The two screens are full colour, bright, have a wide viewing angle, and overall look fantastic. The resolution is the same as most desktop computers (ie it’s not Retina or similar), but it’s good enough. They are plastic fronted and they bend a bit on touching them which was a little disappointing; I’d have preferred them to be more rigid with a thicker plastic or even a glass front; but actually, as they’re not touchscreens at all, you’re never going to be touching them anyway – but for sure people will try!
There are five controls on each said of the screens; to the left are five buttons to select the deck being controlled/viewed, beatgridding, tempo slider range and key lock, the controls to the right covering track selection and loading, folder navigation, and what is showing on the screen. You can also switch views on the “main” screen, i.e. your laptop, from here, if you choose to keep that in view as well.
The main view – the one you see on powering up the unit – tells you the selected deck, the loaded track info, and gives you the familiar Serato disc that spins when playing and that has a cue marker on it to help you when scratching, as well as the time remaining and the BPM displayed within it.
As well as this information, you get a basic full-track waveform and info on which effects are selected and whether they-re on or off. This is actually great, as it shows you at a glance how you’re set up, and it’s doubly good when you have a single effect selected, as the screen then names the parameters that the second and sometimes third knob are controlling – info that is all the more useful as it’s right next to the controls (the FX knobs and buttons are of course right under the screen). A small number tells you what cycle the beat control is set to.
Pressing the view switch button takes you to the second screen, that retains track info at the top and FX setting at the bottom, but now shows you the big Serato waveform as well as the “full track” smaller version. This is the view I found myself defaulting to as I like to use that info when setting loops and so on, and for cueing.
Of course, with two small screens you don’t get parallel waveforms and if you use those for helping with your beatmatching you may think you’d miss them, but Numark has added a set of horizontal LEDs at the top of the mixer that work a bit like the phase meter in Traktor, effectively showing you which track is pulling ahead of which, so all is not lost here.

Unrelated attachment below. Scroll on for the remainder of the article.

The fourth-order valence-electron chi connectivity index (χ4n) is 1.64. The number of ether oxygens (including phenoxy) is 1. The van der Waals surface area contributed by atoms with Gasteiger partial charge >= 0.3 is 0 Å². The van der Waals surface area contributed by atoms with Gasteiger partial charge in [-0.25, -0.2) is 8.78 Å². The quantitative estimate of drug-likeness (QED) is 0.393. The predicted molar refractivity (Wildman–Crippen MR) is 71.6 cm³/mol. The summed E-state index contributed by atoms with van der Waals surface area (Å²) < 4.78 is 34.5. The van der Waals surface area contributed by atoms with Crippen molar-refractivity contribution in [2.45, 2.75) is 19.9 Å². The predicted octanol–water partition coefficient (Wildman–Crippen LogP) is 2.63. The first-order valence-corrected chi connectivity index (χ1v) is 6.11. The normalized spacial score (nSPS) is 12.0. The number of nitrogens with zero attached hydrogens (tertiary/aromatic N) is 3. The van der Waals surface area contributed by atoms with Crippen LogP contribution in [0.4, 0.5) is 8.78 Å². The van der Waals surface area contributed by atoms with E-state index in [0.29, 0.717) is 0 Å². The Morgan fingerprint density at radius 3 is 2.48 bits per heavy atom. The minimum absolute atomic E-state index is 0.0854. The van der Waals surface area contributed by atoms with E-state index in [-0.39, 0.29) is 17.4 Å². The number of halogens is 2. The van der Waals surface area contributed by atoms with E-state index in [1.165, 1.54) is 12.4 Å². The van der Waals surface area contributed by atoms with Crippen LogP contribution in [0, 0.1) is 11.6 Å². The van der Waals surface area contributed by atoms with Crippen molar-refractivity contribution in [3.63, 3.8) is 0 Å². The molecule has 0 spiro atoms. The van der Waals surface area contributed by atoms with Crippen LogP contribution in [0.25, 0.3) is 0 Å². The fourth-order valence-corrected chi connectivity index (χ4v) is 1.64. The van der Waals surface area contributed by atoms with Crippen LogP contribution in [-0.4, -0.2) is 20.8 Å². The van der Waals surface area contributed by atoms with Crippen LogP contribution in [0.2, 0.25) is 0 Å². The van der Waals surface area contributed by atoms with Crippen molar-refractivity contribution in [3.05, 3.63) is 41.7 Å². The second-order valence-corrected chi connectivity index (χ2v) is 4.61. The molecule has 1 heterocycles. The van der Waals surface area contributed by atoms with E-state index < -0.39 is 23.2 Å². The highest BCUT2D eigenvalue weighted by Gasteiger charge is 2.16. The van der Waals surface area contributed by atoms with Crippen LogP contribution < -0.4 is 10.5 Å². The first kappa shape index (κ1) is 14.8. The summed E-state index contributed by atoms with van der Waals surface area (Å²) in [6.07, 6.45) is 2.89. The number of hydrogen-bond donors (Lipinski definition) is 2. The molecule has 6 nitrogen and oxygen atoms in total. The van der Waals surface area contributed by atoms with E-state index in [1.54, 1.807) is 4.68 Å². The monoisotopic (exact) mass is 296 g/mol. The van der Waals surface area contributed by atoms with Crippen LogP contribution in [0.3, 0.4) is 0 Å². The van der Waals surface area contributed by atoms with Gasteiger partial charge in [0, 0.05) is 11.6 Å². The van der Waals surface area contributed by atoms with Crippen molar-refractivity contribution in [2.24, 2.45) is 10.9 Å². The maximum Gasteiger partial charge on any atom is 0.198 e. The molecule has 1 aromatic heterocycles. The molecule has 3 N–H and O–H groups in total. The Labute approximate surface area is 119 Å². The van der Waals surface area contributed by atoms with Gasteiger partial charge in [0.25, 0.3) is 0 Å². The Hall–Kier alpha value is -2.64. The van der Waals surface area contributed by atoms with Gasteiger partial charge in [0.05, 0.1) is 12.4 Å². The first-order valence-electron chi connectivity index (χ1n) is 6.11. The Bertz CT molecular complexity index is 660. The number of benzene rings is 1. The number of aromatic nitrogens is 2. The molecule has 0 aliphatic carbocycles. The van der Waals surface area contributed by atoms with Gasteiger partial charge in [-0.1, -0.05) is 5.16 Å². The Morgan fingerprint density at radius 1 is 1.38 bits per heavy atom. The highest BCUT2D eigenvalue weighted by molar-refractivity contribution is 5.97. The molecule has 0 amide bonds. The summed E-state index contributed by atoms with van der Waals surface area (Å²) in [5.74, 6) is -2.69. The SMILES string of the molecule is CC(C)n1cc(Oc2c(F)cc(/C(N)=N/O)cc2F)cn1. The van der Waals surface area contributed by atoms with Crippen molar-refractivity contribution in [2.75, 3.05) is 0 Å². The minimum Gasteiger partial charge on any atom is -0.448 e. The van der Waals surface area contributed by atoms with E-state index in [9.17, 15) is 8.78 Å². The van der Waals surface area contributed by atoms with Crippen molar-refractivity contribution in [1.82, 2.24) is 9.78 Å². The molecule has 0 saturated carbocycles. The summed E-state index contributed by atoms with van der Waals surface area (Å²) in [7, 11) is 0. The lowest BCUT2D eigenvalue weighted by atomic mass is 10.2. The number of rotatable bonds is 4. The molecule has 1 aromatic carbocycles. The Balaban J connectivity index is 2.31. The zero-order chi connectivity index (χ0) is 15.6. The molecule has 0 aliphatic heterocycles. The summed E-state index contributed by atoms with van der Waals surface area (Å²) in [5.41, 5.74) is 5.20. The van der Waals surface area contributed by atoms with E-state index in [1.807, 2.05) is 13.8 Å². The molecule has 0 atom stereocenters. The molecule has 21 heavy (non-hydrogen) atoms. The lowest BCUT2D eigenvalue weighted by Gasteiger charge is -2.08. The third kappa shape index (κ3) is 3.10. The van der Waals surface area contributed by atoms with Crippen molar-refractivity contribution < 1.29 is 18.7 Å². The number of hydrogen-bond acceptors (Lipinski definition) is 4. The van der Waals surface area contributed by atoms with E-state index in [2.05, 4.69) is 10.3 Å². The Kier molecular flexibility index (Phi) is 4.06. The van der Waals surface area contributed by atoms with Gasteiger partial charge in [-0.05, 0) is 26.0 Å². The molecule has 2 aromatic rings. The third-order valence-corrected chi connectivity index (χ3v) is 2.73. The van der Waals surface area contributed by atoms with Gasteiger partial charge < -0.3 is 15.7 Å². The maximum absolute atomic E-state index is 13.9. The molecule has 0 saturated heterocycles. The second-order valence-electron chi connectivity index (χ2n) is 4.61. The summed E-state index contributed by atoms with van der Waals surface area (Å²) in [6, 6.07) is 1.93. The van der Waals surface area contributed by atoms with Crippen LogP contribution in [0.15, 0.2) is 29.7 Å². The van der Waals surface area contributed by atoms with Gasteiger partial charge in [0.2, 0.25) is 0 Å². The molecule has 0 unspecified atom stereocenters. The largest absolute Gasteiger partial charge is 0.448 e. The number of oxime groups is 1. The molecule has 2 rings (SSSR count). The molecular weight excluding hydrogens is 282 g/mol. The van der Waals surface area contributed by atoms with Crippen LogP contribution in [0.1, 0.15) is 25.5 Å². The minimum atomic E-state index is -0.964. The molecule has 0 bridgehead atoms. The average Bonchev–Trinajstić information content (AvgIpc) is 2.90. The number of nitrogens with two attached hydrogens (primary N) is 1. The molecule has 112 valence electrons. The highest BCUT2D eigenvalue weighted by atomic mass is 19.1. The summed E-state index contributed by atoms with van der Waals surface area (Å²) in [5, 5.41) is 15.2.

The third screen shows you the library browser, which displays the track title, artist and BPM and lets you scroll easily through the current folder or switch to another folder, and load tracks onto decks. For me this is the weakest part of the current firmware as there is no way of seeing genre, key or comments, or sorting – essentials for me in my DJing. The way around this would be to categorise your tunes using the tags that are important to you in folders ahead of time, so you know you’re in the “house” folder (for instance). While I don’t think there’s anything wrong with finding a workflow that works around the limitations of your gear, this is a limitation I’d like to see fixed in a future update. As far as the sorting issue goes, Numark has assured me it is “coming in an update”. Good – it needs to be.
Another slightly weird usability issue is the fact that Serato only actually has “one” library view, but the Numark NV has two screens. So if both screens are set to library view and you scroll on one, you see the same thing happening on the other. This isn’t a big deal, and you can totally understand why this is so when you think about it (it would be hard or impossible for Numark’s engineers to have done things any other way) but it is undeniably weird in practice. I’d love to have seen the ability to “leave” the library view on one screen in one folder and head off using the other screen to another folder to find something else to play, and the ability to load to any deck from each screen; that way you could have your sample library open on one screen and your main playlist on the other, for instance.
Overall, though, the screens are decently implemented, and I thoroughly suggest if you take the plunge and buy a Numark NV that you try to find a way you’re comfortable using the unit with your laptop hidden. (By the way, on a PC it’s easy to prevent the laptop going into sleep mode when you close the lid; on a Mac you need a free app called NoSleep to achieve the same.)